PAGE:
AIB in the News: Master of Your Destiny

AIB in the News: Master of Your Destiny

The following article was written by Lauren Ahwan and published in The Advertiser on 27 July, 2019. 

Get a masters degree without doing a bachelor degree first. Lauren Ahwan reports.

A UNIVERSITY degree is no longer a prerequisite to postgraduate study, with increasing numbers of tertiary institutions recognising work experience as a valid pathway to higher-level qualifications.

While a Master of Business Administration is the most popular option for students without an undergraduate degree, experts say any postgraduate coursework program is open to those seeking to further studies. However, entry to postgraduate research qualifications, such as a PhD, still require a bachelor degree.

The Australian Institute of Business offers MBAs to workers with five years of experience in the workplace, including three at a managerial level.

Chief executive Paul Wappett says many workers have the knowledge to complete postgraduate study, even if they hold no formal qualifications. “(Completing postgraduate studies without previous university qualification) is not particularly tough – it’s no tougher than doing an undergraduate degree,” Wappett says. “If you have managed to pick up a fair bit of relevant work experience then we think that’s every bit as valuable, or even better than, the learning you would get in a three-year undergraduate degree.”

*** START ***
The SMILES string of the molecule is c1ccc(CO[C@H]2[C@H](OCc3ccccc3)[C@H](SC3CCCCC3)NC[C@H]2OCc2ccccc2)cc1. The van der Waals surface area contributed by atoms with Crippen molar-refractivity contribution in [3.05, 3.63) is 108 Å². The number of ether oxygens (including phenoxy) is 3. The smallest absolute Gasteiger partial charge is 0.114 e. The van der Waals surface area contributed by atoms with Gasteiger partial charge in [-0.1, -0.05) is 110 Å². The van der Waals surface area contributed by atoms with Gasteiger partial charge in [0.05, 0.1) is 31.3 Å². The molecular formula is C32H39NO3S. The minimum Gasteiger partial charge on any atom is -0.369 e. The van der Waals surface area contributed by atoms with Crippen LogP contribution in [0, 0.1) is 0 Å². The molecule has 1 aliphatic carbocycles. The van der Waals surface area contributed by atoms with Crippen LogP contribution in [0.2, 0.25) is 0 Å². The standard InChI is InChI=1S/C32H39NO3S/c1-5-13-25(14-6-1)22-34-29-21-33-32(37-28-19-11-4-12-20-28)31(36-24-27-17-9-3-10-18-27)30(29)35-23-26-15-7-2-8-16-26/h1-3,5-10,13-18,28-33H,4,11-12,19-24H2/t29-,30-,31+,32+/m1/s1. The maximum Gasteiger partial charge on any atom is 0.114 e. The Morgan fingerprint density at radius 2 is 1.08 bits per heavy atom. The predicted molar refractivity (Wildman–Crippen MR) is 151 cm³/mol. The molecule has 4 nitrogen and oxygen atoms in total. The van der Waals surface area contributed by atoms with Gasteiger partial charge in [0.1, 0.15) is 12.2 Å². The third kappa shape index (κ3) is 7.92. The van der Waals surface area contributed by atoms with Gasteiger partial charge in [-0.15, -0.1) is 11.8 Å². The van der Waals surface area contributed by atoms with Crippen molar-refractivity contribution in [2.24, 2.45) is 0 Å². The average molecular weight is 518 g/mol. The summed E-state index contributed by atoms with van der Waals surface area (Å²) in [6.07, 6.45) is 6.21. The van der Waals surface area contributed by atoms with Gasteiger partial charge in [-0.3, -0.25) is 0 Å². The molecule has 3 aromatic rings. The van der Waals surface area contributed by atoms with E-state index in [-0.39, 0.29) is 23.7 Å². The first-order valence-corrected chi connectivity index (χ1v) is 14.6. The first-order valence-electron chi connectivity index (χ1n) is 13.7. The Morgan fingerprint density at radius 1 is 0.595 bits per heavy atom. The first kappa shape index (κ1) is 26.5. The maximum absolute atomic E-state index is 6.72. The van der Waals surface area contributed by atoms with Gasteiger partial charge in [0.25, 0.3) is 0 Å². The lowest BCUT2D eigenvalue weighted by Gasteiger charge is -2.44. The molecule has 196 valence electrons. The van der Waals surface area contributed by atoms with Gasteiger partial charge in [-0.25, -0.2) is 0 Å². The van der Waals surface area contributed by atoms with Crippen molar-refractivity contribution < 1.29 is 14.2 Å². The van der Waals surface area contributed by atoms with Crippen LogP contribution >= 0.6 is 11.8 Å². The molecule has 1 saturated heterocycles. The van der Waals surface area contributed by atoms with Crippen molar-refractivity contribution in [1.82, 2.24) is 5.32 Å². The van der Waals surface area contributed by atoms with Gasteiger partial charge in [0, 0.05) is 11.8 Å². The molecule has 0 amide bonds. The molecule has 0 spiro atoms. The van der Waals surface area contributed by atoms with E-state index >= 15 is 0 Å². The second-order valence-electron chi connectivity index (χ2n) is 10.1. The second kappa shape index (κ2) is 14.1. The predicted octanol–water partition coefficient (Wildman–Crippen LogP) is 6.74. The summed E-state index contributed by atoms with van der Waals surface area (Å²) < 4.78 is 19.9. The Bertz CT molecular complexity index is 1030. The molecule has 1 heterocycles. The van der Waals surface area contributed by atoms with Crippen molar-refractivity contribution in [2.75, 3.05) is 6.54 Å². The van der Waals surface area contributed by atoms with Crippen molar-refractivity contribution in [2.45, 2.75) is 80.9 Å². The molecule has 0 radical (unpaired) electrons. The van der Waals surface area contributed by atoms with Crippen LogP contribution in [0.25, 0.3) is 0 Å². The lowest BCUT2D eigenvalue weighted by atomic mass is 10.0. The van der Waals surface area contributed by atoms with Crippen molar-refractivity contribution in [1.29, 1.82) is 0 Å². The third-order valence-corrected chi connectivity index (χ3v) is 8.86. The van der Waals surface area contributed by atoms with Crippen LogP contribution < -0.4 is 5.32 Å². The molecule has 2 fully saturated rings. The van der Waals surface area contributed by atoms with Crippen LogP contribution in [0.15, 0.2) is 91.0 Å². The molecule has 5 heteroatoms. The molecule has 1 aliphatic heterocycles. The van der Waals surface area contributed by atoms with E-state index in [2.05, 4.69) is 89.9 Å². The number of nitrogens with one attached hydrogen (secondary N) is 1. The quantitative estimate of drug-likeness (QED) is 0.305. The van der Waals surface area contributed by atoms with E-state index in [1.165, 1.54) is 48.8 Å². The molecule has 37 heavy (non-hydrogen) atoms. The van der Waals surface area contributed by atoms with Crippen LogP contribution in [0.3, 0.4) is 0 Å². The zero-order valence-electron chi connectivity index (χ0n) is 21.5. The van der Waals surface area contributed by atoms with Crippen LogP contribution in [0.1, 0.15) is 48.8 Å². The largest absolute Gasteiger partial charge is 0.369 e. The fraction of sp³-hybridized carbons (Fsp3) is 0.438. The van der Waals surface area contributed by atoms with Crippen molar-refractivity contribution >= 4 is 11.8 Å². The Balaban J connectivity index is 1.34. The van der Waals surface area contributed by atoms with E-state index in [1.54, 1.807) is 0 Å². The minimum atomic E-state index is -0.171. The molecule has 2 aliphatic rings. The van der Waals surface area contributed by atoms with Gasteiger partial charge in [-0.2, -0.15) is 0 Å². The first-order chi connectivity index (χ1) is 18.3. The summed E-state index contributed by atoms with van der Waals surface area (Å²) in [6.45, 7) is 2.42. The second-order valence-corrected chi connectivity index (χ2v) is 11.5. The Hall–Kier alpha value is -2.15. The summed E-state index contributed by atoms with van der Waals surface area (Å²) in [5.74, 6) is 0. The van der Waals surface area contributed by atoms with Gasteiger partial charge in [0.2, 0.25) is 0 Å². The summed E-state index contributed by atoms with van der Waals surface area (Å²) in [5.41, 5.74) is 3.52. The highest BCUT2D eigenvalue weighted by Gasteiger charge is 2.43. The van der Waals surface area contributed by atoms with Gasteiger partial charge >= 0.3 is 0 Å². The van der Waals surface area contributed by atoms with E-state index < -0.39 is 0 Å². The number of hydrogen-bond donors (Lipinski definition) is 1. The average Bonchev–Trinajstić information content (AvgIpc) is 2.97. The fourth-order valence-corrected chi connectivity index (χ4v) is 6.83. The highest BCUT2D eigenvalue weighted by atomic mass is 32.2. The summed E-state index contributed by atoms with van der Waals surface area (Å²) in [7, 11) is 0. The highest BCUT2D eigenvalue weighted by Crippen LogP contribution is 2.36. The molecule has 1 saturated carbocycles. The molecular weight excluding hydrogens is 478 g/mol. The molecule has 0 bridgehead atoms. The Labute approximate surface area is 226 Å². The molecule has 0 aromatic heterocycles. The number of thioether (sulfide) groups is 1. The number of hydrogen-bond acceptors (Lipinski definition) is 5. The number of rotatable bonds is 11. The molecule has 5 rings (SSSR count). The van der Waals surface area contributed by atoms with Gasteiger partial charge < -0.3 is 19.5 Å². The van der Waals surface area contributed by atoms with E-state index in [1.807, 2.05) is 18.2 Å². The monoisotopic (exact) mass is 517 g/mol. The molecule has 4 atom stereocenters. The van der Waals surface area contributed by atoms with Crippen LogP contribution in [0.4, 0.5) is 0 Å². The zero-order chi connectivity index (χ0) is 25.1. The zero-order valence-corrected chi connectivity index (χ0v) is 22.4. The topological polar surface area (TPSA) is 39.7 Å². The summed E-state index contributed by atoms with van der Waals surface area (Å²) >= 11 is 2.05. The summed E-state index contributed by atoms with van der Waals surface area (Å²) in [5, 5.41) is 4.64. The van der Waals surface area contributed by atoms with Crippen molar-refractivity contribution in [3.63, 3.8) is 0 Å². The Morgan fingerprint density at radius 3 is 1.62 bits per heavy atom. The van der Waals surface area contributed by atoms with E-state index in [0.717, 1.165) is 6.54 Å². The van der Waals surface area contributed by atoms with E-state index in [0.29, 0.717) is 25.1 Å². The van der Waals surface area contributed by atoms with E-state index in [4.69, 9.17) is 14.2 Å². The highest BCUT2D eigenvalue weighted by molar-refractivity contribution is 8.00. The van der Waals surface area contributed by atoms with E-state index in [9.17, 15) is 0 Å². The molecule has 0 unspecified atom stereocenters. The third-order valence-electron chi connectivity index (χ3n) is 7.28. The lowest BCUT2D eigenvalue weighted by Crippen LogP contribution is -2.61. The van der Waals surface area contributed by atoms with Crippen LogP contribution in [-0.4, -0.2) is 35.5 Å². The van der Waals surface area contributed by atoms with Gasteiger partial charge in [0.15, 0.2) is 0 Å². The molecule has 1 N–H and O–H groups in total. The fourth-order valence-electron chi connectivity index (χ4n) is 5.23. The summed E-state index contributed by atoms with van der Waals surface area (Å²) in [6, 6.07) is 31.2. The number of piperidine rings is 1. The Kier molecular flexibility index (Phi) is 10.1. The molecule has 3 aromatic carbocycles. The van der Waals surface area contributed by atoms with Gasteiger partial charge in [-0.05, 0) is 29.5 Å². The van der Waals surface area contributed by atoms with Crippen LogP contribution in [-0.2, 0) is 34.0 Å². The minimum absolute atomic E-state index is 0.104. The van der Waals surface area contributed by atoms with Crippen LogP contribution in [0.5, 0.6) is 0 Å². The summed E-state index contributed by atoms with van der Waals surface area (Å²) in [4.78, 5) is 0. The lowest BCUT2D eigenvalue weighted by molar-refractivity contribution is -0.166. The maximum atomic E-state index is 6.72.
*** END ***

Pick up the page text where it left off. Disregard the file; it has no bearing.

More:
Good Education Group content manager Patrick Evans says entry criteria to postgraduate qualifications varies and urges prospective students to research their options. He says completing an undergraduate qualification remains the preferred way for most to enrol in a postgraduate program but those without should not be deterred. “It really depends on the individual – somebody with ambition and a strong work ethic is likely to be successful in their studies, regard less of whether they have already studied a bachelor degree or not.”

Kane Ryan, 36, dropped out of school to take up a tool-making apprenticeship with Holden and, over almost two decades, progressed to manage its paint shop, responsible for 130 staff working three shifts. When Holden announced it would close, Ryan realised he needed formal qualifications to secure a new job so enrolled in an MBA, which he completed in 2017 – two days after Holden shut its doors.

“It was daunting (studying alongside) students who had tertiary qualifications but … after a while I found there were a fair few of us who didn’t have a tertiary background,” says Ryan, who now works in field service and product support with Topcon Agriculture. “When I got through the first few subjects, I got a bit more confident and realised, ‘Hey, I can do this’.”

 

Kane Ryan Advertiser July AIB

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